Fewer than one in five young adults in Canada has spoken with a financial professional about retirement planning, according to a new report.
BMO Research Institute, Toronto, published this finding in a summary of results from a study, Broadening the Approach to Preparing for Retirement. The report examines examined attitudes on retirement among young adults between the ages of 18 and 34.
The study finds that three in four young adults (76%) have discussed retirement planning with someone. But few (17%) have spoken with a financial professional. By comparison, more boomers tend to consult financial professionals (41%).
Most young adults have spoken about retirement planning in passing only (40%) or with family or friends (37%).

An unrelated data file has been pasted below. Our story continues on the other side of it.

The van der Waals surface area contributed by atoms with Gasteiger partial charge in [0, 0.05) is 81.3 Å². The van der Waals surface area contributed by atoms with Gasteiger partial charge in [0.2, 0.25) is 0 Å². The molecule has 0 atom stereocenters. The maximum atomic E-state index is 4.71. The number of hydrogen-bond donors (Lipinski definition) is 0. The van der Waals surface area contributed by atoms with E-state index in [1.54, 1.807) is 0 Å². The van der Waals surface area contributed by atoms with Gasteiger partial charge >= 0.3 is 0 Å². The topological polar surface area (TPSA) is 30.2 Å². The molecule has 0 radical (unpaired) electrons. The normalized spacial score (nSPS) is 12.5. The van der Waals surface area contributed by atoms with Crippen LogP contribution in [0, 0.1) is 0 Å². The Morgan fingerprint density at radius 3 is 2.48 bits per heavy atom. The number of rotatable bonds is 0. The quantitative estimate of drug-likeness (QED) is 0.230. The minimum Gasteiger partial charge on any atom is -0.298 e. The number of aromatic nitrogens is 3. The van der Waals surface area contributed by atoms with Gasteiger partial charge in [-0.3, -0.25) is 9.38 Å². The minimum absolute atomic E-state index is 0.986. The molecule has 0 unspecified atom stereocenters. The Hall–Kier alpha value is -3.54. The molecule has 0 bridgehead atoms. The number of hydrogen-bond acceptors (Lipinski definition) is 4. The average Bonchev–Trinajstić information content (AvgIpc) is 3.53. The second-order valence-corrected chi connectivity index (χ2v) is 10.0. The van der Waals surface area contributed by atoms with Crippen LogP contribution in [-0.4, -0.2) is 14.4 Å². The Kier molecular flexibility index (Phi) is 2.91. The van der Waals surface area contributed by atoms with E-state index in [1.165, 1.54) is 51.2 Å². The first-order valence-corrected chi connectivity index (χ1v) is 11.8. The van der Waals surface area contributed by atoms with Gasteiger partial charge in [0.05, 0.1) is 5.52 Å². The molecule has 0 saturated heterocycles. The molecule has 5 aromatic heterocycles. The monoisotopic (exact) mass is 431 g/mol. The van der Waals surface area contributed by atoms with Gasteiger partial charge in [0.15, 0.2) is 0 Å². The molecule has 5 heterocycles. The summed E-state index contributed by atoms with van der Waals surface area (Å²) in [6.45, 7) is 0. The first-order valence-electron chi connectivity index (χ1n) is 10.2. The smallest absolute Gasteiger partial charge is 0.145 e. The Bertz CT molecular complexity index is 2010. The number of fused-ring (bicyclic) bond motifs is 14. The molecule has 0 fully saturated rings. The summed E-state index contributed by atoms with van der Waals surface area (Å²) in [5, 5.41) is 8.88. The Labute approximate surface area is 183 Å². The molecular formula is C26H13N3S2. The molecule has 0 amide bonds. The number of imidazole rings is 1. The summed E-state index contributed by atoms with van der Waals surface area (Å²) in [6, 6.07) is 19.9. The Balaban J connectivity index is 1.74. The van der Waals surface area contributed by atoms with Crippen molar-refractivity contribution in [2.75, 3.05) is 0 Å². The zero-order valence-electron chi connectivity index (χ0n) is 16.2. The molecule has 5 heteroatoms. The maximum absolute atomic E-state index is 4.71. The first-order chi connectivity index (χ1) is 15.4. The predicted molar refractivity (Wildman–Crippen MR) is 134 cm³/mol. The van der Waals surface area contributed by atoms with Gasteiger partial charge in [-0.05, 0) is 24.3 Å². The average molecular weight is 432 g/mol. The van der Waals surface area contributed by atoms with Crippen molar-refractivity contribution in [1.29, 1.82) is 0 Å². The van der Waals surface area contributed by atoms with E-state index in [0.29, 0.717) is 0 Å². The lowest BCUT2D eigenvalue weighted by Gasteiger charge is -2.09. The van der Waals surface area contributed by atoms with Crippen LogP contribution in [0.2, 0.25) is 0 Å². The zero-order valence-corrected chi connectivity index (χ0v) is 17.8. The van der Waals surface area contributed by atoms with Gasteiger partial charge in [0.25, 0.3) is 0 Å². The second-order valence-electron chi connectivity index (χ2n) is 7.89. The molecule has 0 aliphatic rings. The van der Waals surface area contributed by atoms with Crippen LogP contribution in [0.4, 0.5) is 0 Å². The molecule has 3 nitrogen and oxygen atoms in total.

The research also concludes that the youngest generation of adults is the least prepared for retirement because their retirement is the furthest away.
In total, 41% of adults ages 18-34 want to retire before age 60 as compared to 8% of boomers ages 55 and over.
Nearly 6 in 10 (57%) of young adults and 78% of boomers 55 and over are prepared to retire between the ages of 60 and 69. Just two percent of young adults anticipate retiring at age 70 or later as compared to 14% of boomers.
Although the study finds that only a few individuals attend retirement planning seminars, these events seem to have the greatest impact on motivating young adults to take action. Only 19% of those under 35 (versus 43% of those 55-plus) have attended a retirement planning seminar.
When asked whether they are saving for retirement, nearly one-third (27%) of young adults say they have not saved for retirement. More than half (52%) are contributing an employer-sponsored retirement plan.
More than a third (36%) of young adults are contributing to other savings or a company pension plan (31%).